New Zealand’s annual inflation reached a 30-year high in the March quarter.

Like the rest of the world, Aotearoa has been battered by the fallout of the pandemic, triggering a number of inflationary side effects - increased construction costs, rising shipping costs, supply chain issues, and labour shortages.

“Major weather events have seen many claims occurring in a short period of time. This has been coupled with higher costs for repairs, including labour and material costs.”

The Ukraine conflict is an added ingredient to the high inflation.

Besides the community being impacted by inflation, businesses, particularly small businesses, have suffered bodyblows with pandemic restrictions.

To add to this perfect storm, the cost of insurance has also started to climb.

New Zealand insurers have been hit with a triple whammy.

Major weather events have seen many claims occurring in a short period of time. This has been coupled with higher costs for repairs, including labour and material costs. Also, the higher cost to replace insured contents, particularly those relating to imported replacement plant and equipment. Motor insurance has also been hit and businesses may see increases in the cover for vehicle fleets.

Also, some insurers use the mechanism of index linking on policies to measure the average change in rebuilding costs. Building insurance policies are index linked at renewal to account for increases in rebuilding costs. Inflation on labour, materials and contents has seen the indexing increase to up to 12% in New Zealand.

Just to add to the mix, the monetary cap of EQC residential building cover will increase from $150,000 to $300,000 per home from 1 October 2022. While overall this may be seen as a good thing, it may  create some issues. Certainly, it will subsidise high-risk natural disaster areas (e.g. Wellington) from other lower risk areas (e.g. Auckland). However, insurers’ discounts in lower risk areas will be smaller than the amount charged by EQC.  And high-risk areas are unlikely to see any reductions in insurance costs due to the high inflation and insurance increases.

You also may be under insured  as your cover doesn’t take into account the inflationary costs of replacing damage to your property or helping your business get back on its feet.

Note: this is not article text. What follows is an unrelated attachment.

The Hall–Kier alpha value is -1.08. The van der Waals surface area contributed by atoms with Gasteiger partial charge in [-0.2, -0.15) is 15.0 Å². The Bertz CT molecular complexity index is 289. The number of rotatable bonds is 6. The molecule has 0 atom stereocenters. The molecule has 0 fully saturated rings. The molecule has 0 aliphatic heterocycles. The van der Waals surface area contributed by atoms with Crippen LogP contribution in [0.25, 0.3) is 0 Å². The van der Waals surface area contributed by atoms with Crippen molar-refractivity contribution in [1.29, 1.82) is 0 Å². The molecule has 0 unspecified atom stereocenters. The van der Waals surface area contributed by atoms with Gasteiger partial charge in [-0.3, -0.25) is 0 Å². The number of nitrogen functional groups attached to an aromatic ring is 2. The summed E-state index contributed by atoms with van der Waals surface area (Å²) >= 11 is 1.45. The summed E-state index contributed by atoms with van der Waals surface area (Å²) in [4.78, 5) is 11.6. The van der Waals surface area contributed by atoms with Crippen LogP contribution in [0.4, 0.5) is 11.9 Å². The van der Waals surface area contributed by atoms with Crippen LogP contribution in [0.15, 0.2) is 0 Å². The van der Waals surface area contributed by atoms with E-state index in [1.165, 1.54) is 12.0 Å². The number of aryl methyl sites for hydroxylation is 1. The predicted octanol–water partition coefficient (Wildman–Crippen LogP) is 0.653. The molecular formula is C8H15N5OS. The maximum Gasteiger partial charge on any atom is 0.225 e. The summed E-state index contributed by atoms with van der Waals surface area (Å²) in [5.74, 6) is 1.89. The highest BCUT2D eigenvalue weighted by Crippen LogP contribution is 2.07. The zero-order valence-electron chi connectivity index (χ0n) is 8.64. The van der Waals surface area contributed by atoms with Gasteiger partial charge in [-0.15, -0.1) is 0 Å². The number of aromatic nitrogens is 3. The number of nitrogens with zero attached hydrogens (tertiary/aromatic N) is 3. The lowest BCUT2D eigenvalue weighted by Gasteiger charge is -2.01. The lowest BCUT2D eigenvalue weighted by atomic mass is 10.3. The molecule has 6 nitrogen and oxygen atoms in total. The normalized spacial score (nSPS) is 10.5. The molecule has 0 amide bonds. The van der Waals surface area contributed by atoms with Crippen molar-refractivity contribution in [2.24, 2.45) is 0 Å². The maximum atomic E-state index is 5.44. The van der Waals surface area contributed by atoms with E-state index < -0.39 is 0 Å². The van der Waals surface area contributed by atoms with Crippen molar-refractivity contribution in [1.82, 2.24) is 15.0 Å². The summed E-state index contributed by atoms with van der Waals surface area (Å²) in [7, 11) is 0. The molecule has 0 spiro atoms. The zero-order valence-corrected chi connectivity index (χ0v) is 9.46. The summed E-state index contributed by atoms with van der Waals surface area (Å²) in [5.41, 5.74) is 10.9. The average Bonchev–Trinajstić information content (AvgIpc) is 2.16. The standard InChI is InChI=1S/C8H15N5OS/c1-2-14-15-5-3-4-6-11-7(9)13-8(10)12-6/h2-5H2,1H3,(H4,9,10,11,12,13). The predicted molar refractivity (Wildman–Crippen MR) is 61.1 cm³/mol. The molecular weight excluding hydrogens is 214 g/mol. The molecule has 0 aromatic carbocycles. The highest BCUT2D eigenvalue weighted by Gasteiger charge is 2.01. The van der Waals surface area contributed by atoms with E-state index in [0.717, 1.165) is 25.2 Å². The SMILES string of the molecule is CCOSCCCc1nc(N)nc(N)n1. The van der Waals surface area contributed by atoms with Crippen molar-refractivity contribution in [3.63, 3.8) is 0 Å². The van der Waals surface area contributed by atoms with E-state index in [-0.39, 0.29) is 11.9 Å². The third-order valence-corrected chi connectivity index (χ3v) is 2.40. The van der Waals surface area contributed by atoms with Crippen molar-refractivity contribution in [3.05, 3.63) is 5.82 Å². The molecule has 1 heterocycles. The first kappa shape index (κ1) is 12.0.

Some may be tempted to underinsure, believing they are reducing costs, but they can run the risk of not having enough cover should disaster strike. With global warming and the increase in recent disastrous weather incidents, there’s may be a risk people making a claim will find they have not obtained  enough cover  for the damage. 

How can you reduce some of the impact inflation has on your insurance?

For a start, always use an insurance broker as they use multiple insurance markets to find the right cover for the best price.

BEFORE your renewal, have a conversation with them to look at what needs to be done to ensure you remain adequately covered - and discuss possible ways to reduce the premiums. 

One way is to increase your excess, which may lower the cost of the overall annual premium. However, make sure you are aware of the risks if there is a claim.  

This is an opportunity to review some of the inclusions in your cover and if they are necessary. Some inclusions may possibly be removed but, again, be aware of the risks and discuss them with your broker.  

One way to determine that your business and property are sufficiently covered, while optimising the premium costs, is to make sure your business and property valuations are up to date. If you are renewing your insurance cover annually, it may be a good idea to get an independent valuation at the same time. Then the new premium can be adjusted to reflect this, and you may minimise the risk of underinsurance should you have to make a claim. With inflation and the costs associated with it, reviewing your valuation and cover has become even more vital. 

Making sure your property is extra safe and secure could help reduce their premium. It could also potentially reduce the size of a claim should there be an incident.

Insurance is like a fire extinguisher – you need to have it but hope you don’t need to use it. While the cost of insurance is on the rise the need to have adequate cover remains essential - you can never be sure when disaster may strike and you need help getting back on your feet.

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